As the prospect of marriage and children became more and more likely, De Sena and Lawson set out on an adventure to find their farm. Not really knowing where to look, they traveled west, to Idaho and Jackson Hole, Wyoming. Prices were extravagant, and they weren't too enthused about moving thousands of miles away from their hometowns and families.

That's when fate stepped in again.

Related: Joe De Sena's Daily Routine Is Fast, Crazy, and Wildly Productive

While on a flight, Joe picked up a magazine and stumbled onto an advertisement for a farm in rural Vermont. He was instantly intrigued. It was a fraction of the price of the other farms he'd looked at, and had a covered bridge and a mountain. It was in the middle of nowhere, but less than a 15-minute drive from Killington, where Joe remembered having one of the best ski weekends of his life as a kid.

And, of course, it had a red barn.

De Sena and Lawson purchased Riverside Farm in Pittsfield, Vermont in 2001. In addition to living there and hosting some of the hardest endurance races on Earth — including the Death Race and the Snow Devil Snowshoe Race — De Sena and Lawson own and operate an organic farm, a bed and breakfast, a general store for hikers, and an exclusive wedding venue. It's also the setting of the CNBC show No Retreat: Business Bootcamp, where De Sena challenges and pushes businesses to improve their efficiency and communication.

Related: 6 Things Spartans Can Expect to See in Joe De Sena's CNBC Show

Ever since purchasing the farm, De Sena has invited individuals and teams to his home for a hearty dose of tough love. He gets approached nearly every day by those wanting to improve their lives, and he almost never says no. He's had everyone on the farm, from an Army Ranger suffering with PTSD to Fortune 500 companies. Goldman Sachs, Morgan Stanley, Nike, Reebok, and Google have all sent employees to the farm. But Joe doesn't discriminate or play favorites based on brand recognition. Whether you're an average Joe or one of the top corporations on Earth, it doesn't much matter.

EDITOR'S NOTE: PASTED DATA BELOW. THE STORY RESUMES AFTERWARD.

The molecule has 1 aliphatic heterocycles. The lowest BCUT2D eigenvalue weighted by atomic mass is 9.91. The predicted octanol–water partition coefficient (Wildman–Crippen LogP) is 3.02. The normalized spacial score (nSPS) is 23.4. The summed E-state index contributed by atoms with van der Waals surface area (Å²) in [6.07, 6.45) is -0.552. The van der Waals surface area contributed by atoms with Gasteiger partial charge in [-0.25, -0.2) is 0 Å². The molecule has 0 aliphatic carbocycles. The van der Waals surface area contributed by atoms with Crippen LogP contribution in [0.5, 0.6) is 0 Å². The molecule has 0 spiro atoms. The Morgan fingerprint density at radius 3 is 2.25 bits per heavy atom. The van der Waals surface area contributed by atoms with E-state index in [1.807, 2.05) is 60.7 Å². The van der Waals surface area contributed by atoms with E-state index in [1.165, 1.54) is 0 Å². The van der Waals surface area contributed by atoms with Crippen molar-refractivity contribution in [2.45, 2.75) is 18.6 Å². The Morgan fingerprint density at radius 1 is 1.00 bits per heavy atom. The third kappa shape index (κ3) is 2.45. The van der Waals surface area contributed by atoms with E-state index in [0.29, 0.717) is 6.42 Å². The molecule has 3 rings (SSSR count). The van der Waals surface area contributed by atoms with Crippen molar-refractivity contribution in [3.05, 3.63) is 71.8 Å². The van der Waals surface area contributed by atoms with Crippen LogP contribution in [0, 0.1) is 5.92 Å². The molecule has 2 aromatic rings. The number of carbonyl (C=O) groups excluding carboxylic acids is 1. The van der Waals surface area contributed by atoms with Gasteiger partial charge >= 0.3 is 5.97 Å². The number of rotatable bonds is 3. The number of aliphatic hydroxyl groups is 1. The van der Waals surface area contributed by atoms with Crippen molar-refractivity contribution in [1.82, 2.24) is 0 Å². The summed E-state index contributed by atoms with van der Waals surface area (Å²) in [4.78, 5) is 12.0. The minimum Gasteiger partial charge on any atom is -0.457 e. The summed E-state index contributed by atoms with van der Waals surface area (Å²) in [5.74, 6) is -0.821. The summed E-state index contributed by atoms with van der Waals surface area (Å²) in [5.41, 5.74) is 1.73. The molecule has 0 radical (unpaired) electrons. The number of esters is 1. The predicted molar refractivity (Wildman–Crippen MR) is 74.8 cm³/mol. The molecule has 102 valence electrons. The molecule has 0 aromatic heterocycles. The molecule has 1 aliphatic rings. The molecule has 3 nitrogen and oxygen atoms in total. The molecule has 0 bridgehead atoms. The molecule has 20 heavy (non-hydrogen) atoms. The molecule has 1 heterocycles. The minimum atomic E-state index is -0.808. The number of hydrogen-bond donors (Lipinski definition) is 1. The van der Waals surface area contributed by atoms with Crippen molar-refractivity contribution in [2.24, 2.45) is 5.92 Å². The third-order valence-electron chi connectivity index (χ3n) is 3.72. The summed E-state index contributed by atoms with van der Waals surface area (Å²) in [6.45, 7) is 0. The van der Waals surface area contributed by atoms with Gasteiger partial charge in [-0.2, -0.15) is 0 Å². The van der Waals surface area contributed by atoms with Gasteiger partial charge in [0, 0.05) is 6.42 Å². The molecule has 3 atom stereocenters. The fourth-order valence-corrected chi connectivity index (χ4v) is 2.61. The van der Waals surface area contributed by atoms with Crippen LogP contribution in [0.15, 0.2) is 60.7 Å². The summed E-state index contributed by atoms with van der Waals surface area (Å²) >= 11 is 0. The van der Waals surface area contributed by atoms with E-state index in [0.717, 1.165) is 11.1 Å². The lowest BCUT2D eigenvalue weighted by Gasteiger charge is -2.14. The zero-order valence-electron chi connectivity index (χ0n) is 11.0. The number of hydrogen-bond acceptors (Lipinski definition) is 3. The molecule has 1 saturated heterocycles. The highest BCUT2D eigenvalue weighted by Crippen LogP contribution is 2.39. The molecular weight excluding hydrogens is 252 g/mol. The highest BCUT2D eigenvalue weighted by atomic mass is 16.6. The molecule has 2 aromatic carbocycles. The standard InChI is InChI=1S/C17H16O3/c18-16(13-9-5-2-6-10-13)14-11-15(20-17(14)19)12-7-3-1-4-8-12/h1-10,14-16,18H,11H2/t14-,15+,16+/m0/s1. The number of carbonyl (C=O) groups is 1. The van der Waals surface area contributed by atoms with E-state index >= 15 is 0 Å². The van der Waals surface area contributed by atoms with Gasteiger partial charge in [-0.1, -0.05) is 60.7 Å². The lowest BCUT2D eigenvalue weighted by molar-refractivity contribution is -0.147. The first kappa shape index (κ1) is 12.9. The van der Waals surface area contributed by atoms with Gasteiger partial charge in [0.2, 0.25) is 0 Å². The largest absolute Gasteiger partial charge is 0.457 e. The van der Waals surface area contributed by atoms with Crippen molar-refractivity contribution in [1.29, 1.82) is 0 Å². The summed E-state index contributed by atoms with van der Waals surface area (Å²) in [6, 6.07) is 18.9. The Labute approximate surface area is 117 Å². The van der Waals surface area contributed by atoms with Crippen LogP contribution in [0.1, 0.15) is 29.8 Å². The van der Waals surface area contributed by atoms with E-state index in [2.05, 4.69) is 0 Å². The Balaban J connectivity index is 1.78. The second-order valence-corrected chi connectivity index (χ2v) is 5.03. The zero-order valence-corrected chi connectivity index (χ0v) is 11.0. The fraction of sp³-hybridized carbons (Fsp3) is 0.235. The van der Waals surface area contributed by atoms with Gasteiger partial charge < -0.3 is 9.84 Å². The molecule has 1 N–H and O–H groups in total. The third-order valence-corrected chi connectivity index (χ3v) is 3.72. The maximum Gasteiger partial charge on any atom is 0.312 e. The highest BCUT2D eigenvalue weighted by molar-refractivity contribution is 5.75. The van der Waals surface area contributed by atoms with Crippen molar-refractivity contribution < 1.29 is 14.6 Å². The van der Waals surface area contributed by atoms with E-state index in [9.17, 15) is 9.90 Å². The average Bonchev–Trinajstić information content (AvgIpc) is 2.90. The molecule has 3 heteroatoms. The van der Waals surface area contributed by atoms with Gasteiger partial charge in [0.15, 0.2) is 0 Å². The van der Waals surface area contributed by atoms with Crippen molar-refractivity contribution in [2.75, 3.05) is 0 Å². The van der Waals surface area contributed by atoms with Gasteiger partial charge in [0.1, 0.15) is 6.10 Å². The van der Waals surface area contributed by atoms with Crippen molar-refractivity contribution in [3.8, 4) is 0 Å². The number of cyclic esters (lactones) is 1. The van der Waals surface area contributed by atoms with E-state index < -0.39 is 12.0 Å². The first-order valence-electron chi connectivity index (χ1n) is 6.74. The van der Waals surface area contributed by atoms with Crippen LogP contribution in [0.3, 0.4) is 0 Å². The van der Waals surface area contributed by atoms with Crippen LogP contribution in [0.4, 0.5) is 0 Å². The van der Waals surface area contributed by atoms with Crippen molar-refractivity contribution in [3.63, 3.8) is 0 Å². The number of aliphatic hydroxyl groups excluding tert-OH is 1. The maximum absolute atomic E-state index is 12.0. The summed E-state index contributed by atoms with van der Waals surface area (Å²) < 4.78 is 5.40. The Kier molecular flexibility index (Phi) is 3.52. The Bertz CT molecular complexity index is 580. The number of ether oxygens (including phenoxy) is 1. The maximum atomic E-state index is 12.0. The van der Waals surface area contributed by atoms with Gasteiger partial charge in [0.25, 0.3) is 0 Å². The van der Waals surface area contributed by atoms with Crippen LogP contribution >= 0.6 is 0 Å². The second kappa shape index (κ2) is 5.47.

All that matters is you have a goal, and are willing to put the work in to achieve it.

“They come to the farm because they want to challenge themselves," De Sena says. "They want to find out what they’re made of. They want to get back to their roots. The No. 1 email I get is, ‘Joe, how do I stay motivated?’ People have started this ‘What would Joe do?’ thing, because as much as I’m a dick and I’m in their face and I’m yelling, they want that kick in the ass.”

It's Hard. It's Going to Suck. And That's the POINT.

Joe doesn't sugarcoat it. A week on the farm sucks. It's hard. You will feel uncomfortable. You will hate Joe. You will want to leave.

But that's the whole point. When you've finished, when you've gone through hell and back and survived, you realize why you went to the farm in the first place. You went to transform your life and come out the other side a different person. And time and time again, those who have visited the farm tell Joe that their Riverside experience was truly life-changing. That it was all worth it.

“I gotta imagine people hate burpees," De Sena says. "When you walk into a gym, you hate certain pieces of equipment because they’re hard. You probably hated certain professors that made you work. I’m a combination of a burpee, a piece of fitness equipment, and a professor. I'm trying to get you to go way outside your comfort zone and be the best you can be.”

De Sena's dream has become a reality. He has his farm and his red barn. And, just as he imagined it would, farm life has made his entire family tougher, grittier, and ready for anything.

But he never could have imagined that the toughness of the farm, and everything it represents, would extend far beyond his inner circle, inspiring millions of people all over the globe to test themselves and become better humans. Long gone are the sirens, the subways, and the convenience stories on every block. They've been replaced by endless woods, mountains, cows, sheep, and chickens. 

Joe wouldn't have it any other way.